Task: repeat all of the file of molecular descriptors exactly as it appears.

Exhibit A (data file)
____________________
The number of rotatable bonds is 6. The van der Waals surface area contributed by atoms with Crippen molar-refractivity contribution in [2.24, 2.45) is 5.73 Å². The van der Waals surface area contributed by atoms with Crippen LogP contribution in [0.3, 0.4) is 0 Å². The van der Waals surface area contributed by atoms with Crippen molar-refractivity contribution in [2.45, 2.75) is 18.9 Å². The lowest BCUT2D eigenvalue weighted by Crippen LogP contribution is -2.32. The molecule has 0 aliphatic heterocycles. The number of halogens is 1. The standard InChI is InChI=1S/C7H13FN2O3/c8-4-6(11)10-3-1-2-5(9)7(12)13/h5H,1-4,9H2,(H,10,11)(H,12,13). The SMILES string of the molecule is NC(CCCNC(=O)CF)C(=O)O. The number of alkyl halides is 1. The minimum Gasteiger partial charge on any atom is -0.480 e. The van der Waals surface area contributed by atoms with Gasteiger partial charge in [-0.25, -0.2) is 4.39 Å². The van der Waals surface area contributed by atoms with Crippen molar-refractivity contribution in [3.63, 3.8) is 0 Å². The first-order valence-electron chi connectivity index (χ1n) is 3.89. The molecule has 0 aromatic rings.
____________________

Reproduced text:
The number of rotatable bonds is 6. The van der Waals surface area contributed by atoms with Crippen molar-refractivity contribution in [2.24, 2.45) is 5.73 Å². The van der Waals surface area contributed by atoms with Crippen LogP contribution in [0.3, 0.4) is 0 Å². The van der Waals surface area contributed by atoms with Crippen molar-refractivity contribution in [2.45, 2.75) is 18.9 Å². The lowest BCUT2D eigenvalue weighted by Crippen LogP contribution is -2.32. The molecule has 0 aliphatic heterocycles. The number of halogens is 1. The standard InChI is InChI=1S/C7H13FN2O3/c8-4-6(11)10-3-1-2-5(9)7(12)13/h5H,1-4,9H2,(H,10,11)(H,12,13). The SMILES string of the molecule is NC(CCCNC(=O)CF)C(=O)O. The number of alkyl halides is 1. The minimum Gasteiger partial charge on any atom is -0.480 e. The van der Waals surface area contributed by atoms with Gasteiger partial charge in [-0.25, -0.2) is 4.39 Å². The van der Waals surface area contributed by atoms with Crippen molar-refractivity contribution in [3.63, 3.8) is 0 Å². The first-order valence-electron chi connectivity index (χ1n) is 3.89. The molecule has 0 aromatic rings.